LISA DALY/BROWN PAPER PRINTS
Well… seems no one loves the stink bug anymore. But I do. In fact, it inspired my 1st series of brown paper bug paintings. Slow-moving and awkward, more like a dinosaur than an insect, the Brown Marmorated Stink Bug has ARRIVED. They're everywhere – in jacket sleeves, under a stack of boxes, walking across the computer monitor. The stink bug comes by its name honestly, protecting itself by emitting odor that can only be described as old cucumber.
You’ll find these beautiful little damselflies along wooded, slow-moving streams and small rivers or perching on low shrubbery in the sun-lit openings of the forest canopy. They flutter, butterfly-like, a short distance when disturbed, but they’re are easy to get close to as long as you approach slowly and don't make any sudden movements.
A brilliant metallic green beetle that feeds only on dogbane and milkweed plants, the dogbane beetle is fairly common along roadsides, in pastures, and grassy fields. Its kaleidoscope of brilliant colors is produced by special body structures that reflect light at different speeds, tricking the human eye into thinking it shines! A beautiful little bug that does no harm…
Sleek, scary, aerodynamic - these wasps (and their paper nests) are a marvel of engineering. The nest, which cradles the wasp’s eggs, is created by chewing wood fiber and forming the resulting paper paste into hexagonal cells – a joint activity shared by up to 30 wasps in each colony. Most gardeners appreciate the paper wasp since its diet consists mostly of caterpillars and other garden pests, but if you’ve ever been stung by one, well...
Common, but so unpopular! The house centipede is found throughout the United States. Often seen in and around homes where dampness occurs and is active at night, moving about in search of snacks. Because it feeds primarily on small insects such as cockroaches, clothes moths, house flies and other insects, the centipede is considered by some to be a welcome (if scary) guest.
Soft and unassuming in appearance, ground beetles can be black and shiny, but a few species have bright colors. They look like they’re made of leather. During the day, they mostly hide under rocks, logs, and fallen leaves – nighttime is reserved for hunting other insects. They’re fast runners when they need to be, but for the most part don’t mind being picked up and admired.
The queen snake is very particular about its habitat – it can only live in clean running streams and watersheds with stony and rocky bottoms and the water temperature must be a minimum of 50°F (10°C). This is mostly due to the snake’s dietary requirements – it subsists almost entirely on newly-molted freshwater crayfish (which are unable to defend themselves with their pincers). Sensitive to the acidification and accumulation of heavy metals resulting from the pollution of our waterways, crayfish populations are decreasing, resulting in the decline of the queen snake population. Hey! Another good reason to keep our streams clean...
Northern Green Frog
This little frog will eat ANYTHING it can capture and swallow. And (I'm happy to say) it's a common and abundant frog that can be found from eastern Canada west to the Great Lakes, south to coastal Texas and up the entire Atlantic coast to Maine. The northern green frog lives in freshwater marshes, shallow ponds and small streams. Maybe you've heard its song, like the loud plunk of loose banjo string?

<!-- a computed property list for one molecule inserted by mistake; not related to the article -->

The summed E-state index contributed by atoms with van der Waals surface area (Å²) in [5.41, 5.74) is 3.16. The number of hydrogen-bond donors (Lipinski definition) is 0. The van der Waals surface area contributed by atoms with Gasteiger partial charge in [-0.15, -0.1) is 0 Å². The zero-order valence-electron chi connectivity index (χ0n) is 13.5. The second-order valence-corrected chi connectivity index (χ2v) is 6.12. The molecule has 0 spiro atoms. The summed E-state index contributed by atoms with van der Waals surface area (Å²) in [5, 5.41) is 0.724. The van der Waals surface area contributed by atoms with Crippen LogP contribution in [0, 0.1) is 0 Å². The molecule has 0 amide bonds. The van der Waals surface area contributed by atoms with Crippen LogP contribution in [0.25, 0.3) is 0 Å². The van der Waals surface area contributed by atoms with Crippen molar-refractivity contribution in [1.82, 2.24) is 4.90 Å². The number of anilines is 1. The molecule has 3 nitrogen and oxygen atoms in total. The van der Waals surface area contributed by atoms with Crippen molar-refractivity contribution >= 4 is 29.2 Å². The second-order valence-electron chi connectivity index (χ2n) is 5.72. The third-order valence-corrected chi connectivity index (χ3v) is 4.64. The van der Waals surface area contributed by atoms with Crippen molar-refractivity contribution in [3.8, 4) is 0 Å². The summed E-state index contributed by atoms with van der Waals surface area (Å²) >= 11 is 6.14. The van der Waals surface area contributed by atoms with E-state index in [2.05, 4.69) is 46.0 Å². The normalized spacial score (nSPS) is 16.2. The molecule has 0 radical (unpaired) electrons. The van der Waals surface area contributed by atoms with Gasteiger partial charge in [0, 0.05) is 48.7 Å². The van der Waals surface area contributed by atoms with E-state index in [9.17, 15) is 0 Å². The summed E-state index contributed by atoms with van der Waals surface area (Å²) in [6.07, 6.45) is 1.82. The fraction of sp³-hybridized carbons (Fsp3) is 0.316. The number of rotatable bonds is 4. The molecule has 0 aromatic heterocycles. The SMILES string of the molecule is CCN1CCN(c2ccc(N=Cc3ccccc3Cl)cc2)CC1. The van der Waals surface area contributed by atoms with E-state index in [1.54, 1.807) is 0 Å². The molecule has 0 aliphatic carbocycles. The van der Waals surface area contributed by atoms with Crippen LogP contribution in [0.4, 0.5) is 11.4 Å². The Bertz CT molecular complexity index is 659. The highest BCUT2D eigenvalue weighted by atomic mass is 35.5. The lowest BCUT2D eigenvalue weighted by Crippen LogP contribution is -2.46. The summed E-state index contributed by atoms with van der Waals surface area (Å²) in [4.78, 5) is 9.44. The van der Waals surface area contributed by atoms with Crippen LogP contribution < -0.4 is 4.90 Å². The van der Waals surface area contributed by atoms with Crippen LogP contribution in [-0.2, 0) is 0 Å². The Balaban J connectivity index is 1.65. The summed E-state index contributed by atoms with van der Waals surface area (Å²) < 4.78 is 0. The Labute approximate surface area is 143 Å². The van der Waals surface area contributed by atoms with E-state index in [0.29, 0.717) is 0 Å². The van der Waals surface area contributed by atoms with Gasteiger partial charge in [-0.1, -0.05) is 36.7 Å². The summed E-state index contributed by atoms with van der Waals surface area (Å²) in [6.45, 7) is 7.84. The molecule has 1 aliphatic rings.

Eastern Painted Turtle
North America's most common turtle... and so named because of its bright markings. Some painted turtles can live up to 30 years! They inhabit ponds, marshes, rivers and streams and feed on an omnivorous diet of worms, insects, crayfish, tadpoles, small fish, plants and algae. Because they're cold-blooded creatures, you're likely to see them basking in the sun for warmth on a comfy rock or log. Spook them and they slip silently into the water.
Smooth Green Snake
Born with an olive green, brown or even blue-grey skin, the smooth green snake turns green only after the first time it sheds its skin. It prefers moist habitats and areas near a permanent water source, usually staying in green areas for camouflage – marshes, meadows, the edges of streams, and in open woods. Since it prefers to be on the ground, the smooth green snake is vulnerable to many predators... the red-tailed hawk, great blue heron, rough-legged buzzard, bears, raccoons, foxes, even the common house cat. In turn, smooth green snakes prey mostly on insects and spiders, as well as millipedes, centipedes, salamanders, and slugs. Also called a grass snake...
A very adaptable toad! Living in open woodlands, meadows, along beaches and rivers, Bufo fowleri's North American range stretches from Ontario south to the tip of Texas and from the Atlantic coast west to Arkansas. Favorite snacks include insects, but NOT earthworms like the American Toad. This toad uses its earth-toned camouflage as a natural defense against predators and will emit a noxious odor to protect itself as well. If you ever have a chance to see one in its natural habitat, you're lucky - it's shy, preferring to hide and playing dead when handled.
Eastern Box Turtle
My favorite turtle. No, it’s not possible to pick a favorite...
Important: Never relocate a turtle. Box turtles possess a homing instinct. If you find a box turtle on the road, don’t take it home with you and release it. A box turtle released away from its home range will often wander until it dies. Rather, if it is safe, move the box turtle to the side of the road in the direction it was already going. Eastern box turtle populations are declining over much of their range. Susceptible to habitat fragmentation and road-related mortality, they also suffer from collection as pets. And because they take so long to mature, it’s difficult for box turtle populations to recover from these pressures.